How Microsoft's $19.7B Nuance acquisition will help it boost its cloud strategy

The news: Microsoft revealed new services for its cloud platform, like the ability to share data with other providers using the national standard for electronic health information exchange (aka FHIR).

  • Providers can now bring together disparate sets of patient information like patient meds, CT scans, and radiology reports to create a longitudinal patient record via Azure healthcare APIs and new AI tools.

Why Microsoft’s tech matters: The new cloud offerings will help meet physicians' overwhelming demand for improved interoperability of patient health data.

Most physicians believe the healthcare industry’s lack of interoperability is preventing them from delivering more personalized care. Since many hospitals have their clinical notes stored in EHR systems that are separate from software programs that manage and store CT scan and MRI images, it’s difficult for physicians to easily access a complete picture of their patients’ health.

  • Nearly 59% of doctors believe better interoperability will help them more quickly identify high-risk patients, while 95% of docs agree enhanced interoperability will ultimately improve patient outcomes, per Google Cloud’s July 2021 physician healthcare interoperability survey.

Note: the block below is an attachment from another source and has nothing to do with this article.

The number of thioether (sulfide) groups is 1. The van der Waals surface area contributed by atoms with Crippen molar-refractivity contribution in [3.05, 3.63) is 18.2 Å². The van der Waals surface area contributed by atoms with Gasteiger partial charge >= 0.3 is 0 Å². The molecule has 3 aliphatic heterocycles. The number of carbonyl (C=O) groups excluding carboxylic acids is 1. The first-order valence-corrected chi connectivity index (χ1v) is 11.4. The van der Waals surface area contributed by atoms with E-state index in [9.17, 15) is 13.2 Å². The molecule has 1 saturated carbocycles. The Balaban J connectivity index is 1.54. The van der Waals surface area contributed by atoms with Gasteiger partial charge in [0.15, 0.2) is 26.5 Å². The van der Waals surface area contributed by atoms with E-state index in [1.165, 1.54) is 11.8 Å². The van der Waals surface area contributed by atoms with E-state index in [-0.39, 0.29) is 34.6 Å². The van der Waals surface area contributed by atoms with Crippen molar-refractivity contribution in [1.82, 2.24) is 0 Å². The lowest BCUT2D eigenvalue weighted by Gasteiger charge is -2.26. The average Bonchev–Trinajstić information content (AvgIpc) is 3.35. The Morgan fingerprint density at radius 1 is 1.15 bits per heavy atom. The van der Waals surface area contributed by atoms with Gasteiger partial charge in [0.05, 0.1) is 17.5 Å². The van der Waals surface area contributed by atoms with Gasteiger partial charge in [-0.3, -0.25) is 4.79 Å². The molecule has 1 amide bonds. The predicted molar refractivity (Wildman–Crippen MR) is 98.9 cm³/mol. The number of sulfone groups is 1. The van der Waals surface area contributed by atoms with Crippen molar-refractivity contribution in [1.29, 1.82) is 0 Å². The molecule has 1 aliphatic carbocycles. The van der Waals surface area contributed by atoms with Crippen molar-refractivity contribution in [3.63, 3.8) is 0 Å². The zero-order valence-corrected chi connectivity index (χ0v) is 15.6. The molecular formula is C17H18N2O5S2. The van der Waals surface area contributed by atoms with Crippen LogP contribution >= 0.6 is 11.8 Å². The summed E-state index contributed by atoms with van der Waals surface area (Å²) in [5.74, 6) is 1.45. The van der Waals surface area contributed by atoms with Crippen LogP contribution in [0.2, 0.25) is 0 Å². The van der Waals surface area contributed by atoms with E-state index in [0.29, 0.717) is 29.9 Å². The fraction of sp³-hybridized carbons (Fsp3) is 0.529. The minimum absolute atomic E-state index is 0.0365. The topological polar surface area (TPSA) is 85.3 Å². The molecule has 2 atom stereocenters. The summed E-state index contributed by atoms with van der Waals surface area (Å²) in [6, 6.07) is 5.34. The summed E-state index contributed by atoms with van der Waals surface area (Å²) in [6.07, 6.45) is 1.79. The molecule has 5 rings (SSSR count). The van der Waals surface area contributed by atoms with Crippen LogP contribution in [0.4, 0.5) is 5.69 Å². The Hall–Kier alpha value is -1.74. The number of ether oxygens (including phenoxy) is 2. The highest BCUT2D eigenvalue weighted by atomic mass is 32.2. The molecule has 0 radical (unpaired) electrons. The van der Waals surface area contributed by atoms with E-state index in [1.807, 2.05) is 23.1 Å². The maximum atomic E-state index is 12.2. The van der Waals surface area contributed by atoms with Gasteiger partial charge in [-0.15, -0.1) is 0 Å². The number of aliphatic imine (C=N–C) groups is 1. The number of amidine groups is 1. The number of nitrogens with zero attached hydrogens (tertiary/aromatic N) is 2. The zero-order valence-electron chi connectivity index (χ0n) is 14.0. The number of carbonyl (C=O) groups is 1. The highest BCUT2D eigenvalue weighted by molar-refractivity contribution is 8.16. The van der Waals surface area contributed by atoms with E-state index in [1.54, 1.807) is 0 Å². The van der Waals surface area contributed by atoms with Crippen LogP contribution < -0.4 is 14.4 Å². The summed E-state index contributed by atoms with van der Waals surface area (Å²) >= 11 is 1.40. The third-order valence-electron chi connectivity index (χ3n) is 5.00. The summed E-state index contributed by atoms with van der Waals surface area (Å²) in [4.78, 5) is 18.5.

Why Microsoft’s new cloud offerings could succeed: Microsoft’s new offerings give it an opportunity to bundle its services or upsell to healthcare clients already using the recently acquired Nuance’s voice AI tech.

Earlier this year, Microsoft bought AI voice recognition tech company Nuance in a massive $19.7 billion deal to boost its cloud strategy. Nuance’s tech is being tapped by more than 90% of US hospitals and 500,000 clinicians—which means Microsoft now has access to a large pool of provider organizations it can use to market its cloud services.

Plus, if a hospital already trusts Microsoft as a healthcare partner, it’ll be easier to tap the tech giant as a cloud vendor, too. Security and privacy levels are a top concern when selecting a cloud provider, which has likely become more important as hospitals experience an increasing number of data breaches through their third-party vendors this year. So, if hospitals are already using some of Microsoft’s tech (like Nuance), that means health execs likely have already vetted the tech giant’s security controls—making Microsoft a seamless choice for cloud services as healthcare systems become more interested in the tech: Healthcare organizations plan to increase their hybrid cloud deployments by 32% over the next five years, per a December 2020 Nutanix report.

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